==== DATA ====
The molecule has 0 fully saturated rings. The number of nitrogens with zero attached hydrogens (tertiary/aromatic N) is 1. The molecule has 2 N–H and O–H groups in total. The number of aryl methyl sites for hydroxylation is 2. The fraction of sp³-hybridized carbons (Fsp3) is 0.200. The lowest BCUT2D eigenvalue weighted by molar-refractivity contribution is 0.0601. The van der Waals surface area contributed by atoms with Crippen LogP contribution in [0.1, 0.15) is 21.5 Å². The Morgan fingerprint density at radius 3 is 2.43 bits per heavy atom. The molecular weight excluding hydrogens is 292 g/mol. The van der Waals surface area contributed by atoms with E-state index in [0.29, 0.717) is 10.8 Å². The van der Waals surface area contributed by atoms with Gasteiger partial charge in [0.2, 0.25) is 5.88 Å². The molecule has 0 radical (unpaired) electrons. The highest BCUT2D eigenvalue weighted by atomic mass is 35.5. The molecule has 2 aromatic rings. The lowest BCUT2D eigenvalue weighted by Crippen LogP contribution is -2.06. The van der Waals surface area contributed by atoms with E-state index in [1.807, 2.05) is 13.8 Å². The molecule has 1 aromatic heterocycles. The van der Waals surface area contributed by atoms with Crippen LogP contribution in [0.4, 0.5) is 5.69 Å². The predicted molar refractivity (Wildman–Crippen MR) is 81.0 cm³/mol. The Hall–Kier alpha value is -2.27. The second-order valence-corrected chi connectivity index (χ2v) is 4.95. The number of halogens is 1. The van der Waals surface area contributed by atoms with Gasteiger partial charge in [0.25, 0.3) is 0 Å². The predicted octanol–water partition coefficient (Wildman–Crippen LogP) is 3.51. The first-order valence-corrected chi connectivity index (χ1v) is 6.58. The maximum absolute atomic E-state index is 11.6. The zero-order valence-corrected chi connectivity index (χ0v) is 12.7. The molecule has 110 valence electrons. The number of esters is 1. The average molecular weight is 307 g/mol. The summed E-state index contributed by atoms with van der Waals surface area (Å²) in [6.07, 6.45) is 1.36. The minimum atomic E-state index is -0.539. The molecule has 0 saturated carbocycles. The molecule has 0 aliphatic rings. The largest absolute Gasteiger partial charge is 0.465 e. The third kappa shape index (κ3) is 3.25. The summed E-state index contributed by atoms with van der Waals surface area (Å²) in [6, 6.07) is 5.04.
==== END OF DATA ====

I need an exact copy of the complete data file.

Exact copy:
The molecule has 0 fully saturated rings. The number of nitrogens with zero attached hydrogens (tertiary/aromatic N) is 1. The molecule has 2 N–H and O–H groups in total. The number of aryl methyl sites for hydroxylation is 2. The fraction of sp³-hybridized carbons (Fsp3) is 0.200. The lowest BCUT2D eigenvalue weighted by molar-refractivity contribution is 0.0601. The van der Waals surface area contributed by atoms with Crippen LogP contribution in [0.1, 0.15) is 21.5 Å². The Morgan fingerprint density at radius 3 is 2.43 bits per heavy atom. The molecular weight excluding hydrogens is 292 g/mol. The van der Waals surface area contributed by atoms with E-state index in [0.29, 0.717) is 10.8 Å². The van der Waals surface area contributed by atoms with Gasteiger partial charge in [0.2, 0.25) is 5.88 Å². The molecule has 0 radical (unpaired) electrons. The highest BCUT2D eigenvalue weighted by atomic mass is 35.5. The molecule has 2 aromatic rings. The lowest BCUT2D eigenvalue weighted by Crippen LogP contribution is -2.06. The van der Waals surface area contributed by atoms with E-state index in [1.807, 2.05) is 13.8 Å². The molecule has 1 aromatic heterocycles. The van der Waals surface area contributed by atoms with Crippen LogP contribution in [0.4, 0.5) is 5.69 Å². The predicted molar refractivity (Wildman–Crippen MR) is 81.0 cm³/mol. The Hall–Kier alpha value is -2.27. The second-order valence-corrected chi connectivity index (χ2v) is 4.95. The number of halogens is 1. The van der Waals surface area contributed by atoms with Gasteiger partial charge in [0.25, 0.3) is 0 Å². The predicted octanol–water partition coefficient (Wildman–Crippen LogP) is 3.51. The first-order valence-corrected chi connectivity index (χ1v) is 6.58. The maximum absolute atomic E-state index is 11.6. The zero-order valence-corrected chi connectivity index (χ0v) is 12.7. The molecule has 110 valence electrons. The number of esters is 1. The average molecular weight is 307 g/mol. The summed E-state index contributed by atoms with van der Waals surface area (Å²) in [6.07, 6.45) is 1.36. The minimum atomic E-state index is -0.539. The molecule has 0 saturated carbocycles. The molecule has 0 aliphatic rings. The largest absolute Gasteiger partial charge is 0.465 e. The third kappa shape index (κ3) is 3.25. The summed E-state index contributed by atoms with van der Waals surface area (Å²) in [6, 6.07) is 5.04.